The Religious Society of Friends, whose members are known as Friends or Quakers, was founded in 1647 by Englishman, George Fox. “Quakers believe that there is something of God in everybody. They do not have clergy or rituals, and their meetings for worship are often held in silence.” (Source: www.bbc.co.uk – see below.) Their views did not come from a strict reading of the Bible, a book they considered a guideline but not binding. They are known today for their dedication to social reform. For a further discussion of the Society of Friends beliefs as understood by the British, go to the BBC website, www.bbc.co.uk/religion/religions/christianity/subdivisions/quakers_1.shtmlQuakers were persecuted for their faith for many years, until the Act of Toleration of 1689 gave some relief. “For example, they were often fined, imprisoned or even transported for refusing to take oaths, serve in the armed forces, attend Anglican church services, or pay tithes to their parish clergyman.” (Source: Herber, p. 255.) The group had a large following despite the troubles, especially in Northwest England. In 1682, William Penn led 23,000 Friends to the new world, founding the Commonwealth of Pennsylvania.
Practices and Beliefs that Affected Record KeepingFriends used numbers for days and months to avoid using words derived from the names of pagan gods. The "first day" of a week was Sunday, the "second day" was Monday and so on. Prior to the calendar change in 1752, the first day of second month of 1730 was known to the Friends’ Anglican neighbors as 1 April 1730 because the year started on Lady Day, March 25. After 1752, January first began the New Year and the second month became February. This threw off the names of the last four months of the year. Before 1752, September might be abbreviated 7ber, and October as 8ber, etc. Not anymore.
Friends understood the need for good record keeping and have reliable records from 1668 forward. Since there were no baptisms, they kept records of births. Marriages needed the permission of the society which was recorded, and all present at the ceremony often signed the certificate. It wasn’t uncommon to have fifty witnesses, both Quakers and non-member guests. During the years of Hardwicke’s Marriage Act between 1754 and 1837, only Anglican marriages and those of Quakers and Jews were considered valid. Burials were recorded as well. Quakers did not want to be buried in consecrated ground and provided for their own cemeteries.Accessing the Records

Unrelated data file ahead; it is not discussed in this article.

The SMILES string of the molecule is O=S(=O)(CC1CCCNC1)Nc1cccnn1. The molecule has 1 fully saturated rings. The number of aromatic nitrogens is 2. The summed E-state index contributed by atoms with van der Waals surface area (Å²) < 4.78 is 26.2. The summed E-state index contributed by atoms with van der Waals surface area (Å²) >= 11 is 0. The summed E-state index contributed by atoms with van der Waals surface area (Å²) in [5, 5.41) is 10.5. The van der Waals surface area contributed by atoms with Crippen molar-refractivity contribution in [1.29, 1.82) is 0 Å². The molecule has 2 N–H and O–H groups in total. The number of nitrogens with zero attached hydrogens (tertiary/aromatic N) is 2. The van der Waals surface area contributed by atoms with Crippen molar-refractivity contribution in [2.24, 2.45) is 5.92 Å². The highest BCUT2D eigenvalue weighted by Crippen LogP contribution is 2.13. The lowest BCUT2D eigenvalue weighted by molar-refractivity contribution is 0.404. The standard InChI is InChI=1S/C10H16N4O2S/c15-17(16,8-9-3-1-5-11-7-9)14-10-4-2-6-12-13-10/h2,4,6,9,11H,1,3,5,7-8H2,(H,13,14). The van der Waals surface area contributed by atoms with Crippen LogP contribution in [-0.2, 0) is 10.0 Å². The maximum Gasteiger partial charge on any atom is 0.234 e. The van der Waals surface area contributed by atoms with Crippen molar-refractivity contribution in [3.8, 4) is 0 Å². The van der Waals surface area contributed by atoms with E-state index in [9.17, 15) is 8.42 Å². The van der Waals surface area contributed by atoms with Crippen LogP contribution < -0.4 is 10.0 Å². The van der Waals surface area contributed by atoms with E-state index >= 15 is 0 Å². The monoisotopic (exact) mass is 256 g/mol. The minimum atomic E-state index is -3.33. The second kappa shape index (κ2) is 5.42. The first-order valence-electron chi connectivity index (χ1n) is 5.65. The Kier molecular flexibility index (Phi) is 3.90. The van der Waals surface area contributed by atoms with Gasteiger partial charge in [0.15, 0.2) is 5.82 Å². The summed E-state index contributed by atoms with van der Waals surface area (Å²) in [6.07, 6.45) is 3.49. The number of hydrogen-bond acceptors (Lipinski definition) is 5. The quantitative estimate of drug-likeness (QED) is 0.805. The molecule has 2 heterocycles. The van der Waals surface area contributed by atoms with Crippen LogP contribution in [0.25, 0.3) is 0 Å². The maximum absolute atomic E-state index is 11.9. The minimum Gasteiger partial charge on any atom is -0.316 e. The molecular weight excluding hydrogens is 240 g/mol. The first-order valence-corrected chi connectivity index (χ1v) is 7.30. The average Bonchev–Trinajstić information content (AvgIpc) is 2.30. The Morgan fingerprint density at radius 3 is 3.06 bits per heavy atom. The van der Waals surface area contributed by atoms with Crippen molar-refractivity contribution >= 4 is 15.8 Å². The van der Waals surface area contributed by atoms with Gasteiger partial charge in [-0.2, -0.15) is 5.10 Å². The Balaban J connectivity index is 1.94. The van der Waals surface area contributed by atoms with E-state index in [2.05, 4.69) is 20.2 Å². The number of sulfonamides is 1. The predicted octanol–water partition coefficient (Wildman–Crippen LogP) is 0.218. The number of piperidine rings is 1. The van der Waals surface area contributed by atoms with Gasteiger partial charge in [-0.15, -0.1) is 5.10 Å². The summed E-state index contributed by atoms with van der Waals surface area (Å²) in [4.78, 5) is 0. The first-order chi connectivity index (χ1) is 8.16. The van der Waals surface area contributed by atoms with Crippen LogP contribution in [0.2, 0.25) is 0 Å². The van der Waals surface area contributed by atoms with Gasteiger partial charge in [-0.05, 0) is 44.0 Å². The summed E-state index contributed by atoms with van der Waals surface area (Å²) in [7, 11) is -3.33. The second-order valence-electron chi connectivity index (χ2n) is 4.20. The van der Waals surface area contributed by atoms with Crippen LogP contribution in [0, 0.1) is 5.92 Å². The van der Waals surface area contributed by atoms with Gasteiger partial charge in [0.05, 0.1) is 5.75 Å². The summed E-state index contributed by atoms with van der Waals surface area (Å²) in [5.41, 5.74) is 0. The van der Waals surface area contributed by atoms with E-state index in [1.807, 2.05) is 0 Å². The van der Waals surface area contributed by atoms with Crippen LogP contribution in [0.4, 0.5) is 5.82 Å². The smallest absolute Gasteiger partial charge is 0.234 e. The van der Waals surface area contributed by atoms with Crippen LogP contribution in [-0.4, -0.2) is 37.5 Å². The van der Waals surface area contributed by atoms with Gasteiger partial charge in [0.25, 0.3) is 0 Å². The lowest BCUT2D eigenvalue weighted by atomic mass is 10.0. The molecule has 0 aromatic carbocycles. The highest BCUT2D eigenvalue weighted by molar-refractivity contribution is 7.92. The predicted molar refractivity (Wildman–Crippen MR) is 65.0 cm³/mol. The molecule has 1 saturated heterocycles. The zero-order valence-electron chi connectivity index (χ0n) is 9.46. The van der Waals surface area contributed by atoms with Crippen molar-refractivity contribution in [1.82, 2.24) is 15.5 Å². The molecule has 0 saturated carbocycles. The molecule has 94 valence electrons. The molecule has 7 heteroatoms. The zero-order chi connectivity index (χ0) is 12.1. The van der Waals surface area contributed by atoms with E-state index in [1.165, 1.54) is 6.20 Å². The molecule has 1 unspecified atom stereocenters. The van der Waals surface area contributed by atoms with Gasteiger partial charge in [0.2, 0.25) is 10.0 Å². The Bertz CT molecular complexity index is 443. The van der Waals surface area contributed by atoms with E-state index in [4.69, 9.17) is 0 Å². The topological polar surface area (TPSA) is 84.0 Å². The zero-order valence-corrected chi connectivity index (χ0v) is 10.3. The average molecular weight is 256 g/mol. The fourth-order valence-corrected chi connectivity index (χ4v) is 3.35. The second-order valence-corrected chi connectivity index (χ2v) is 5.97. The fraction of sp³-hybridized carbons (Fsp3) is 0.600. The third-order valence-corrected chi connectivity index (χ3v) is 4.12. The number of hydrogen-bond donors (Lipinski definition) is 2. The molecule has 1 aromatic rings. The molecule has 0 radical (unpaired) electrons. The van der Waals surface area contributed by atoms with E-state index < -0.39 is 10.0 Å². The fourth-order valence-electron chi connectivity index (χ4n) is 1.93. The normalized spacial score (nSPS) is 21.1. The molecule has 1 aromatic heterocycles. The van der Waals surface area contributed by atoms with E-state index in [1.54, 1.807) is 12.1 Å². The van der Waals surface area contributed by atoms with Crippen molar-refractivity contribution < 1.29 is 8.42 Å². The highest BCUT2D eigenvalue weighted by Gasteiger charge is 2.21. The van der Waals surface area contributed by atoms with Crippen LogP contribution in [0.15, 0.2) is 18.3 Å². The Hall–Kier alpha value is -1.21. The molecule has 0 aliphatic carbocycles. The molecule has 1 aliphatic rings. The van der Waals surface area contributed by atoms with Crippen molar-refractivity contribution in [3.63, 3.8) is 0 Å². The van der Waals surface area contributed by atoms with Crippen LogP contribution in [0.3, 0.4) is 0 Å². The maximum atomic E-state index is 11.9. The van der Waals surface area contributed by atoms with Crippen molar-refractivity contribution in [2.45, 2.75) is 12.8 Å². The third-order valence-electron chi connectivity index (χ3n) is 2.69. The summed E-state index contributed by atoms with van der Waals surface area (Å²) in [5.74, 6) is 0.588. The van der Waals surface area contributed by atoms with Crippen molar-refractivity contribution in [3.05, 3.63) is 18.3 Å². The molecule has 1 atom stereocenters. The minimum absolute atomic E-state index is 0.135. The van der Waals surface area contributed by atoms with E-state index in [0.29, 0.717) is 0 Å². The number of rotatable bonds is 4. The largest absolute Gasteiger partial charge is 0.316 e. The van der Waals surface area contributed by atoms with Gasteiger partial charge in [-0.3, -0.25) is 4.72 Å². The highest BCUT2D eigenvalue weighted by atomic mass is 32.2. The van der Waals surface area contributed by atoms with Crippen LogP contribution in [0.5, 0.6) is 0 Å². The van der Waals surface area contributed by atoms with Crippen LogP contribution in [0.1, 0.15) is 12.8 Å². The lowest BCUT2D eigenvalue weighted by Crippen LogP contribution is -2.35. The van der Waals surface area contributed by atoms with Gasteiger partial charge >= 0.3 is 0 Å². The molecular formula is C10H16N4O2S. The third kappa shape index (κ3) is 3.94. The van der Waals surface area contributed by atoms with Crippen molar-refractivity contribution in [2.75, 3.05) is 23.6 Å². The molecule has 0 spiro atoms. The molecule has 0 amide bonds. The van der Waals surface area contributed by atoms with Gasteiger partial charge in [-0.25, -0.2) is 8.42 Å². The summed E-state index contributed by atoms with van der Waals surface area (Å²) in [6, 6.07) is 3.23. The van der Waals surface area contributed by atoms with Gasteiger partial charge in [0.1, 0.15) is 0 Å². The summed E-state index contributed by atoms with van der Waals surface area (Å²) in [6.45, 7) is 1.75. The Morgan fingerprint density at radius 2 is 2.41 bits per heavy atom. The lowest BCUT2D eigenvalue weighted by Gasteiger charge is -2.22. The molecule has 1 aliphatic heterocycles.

As mentioned in a previous blog post, after civil registration in 1837, there was a call for religious groups to deposit their registers. The National Archives received over 1500 from the Firends and summaries called digests were made. A copy was sent to the local meeting and the Friends House Library in London. The CRO might now have the local copy. The records show 250,000 births, 40,000 marriages and 300,000 burials.The library is at Friends’ House, 173-177 Euston Road, London NW1 2BJ. Besides the digests, they hold the names of representatives to “Yearly Meeting” from 1668 and minutes from meetings. The library catalog is online at www.quaker.org.uk. While some restrictions apply to records not yet fifty years old, the library is open for public use Tuesday-Friday, 10:00 a.m. – 5:00 p.m.
The Public Record Office holds the originals in Record Group 6 and 8 (RG 6 and RG 8). The LDS has the originals and the indexes on microfilm. Online at www.familysearch.org. scroll down on the home page to “Browse by Location” and click “United Kingdom and Ireland.” From the next list pick “England and Wales, Non-Conformist Records Index (RG 4 – 8)” No images are available free. You are directed to www.thegenealogist.co.ukAncestry.com has two records groups that show up when you do a keyword search for ”Quaker records England”. One is ‘Liverpool, England Quaker Records 1635 -1958’ with 39,000 entries. The other is Non-Conformist records for London, England with about 120,000 entries.
Sources: Christensen, Dr. Penelope. Researching English Non-Anglican Records. Toronto, Canada: Heritage Productions 2003.Herber, Mark. Ancestral Trails. Baltimore, Maryland: Genealogical Publishing Company 2006.
©2012, Susan Lewis Well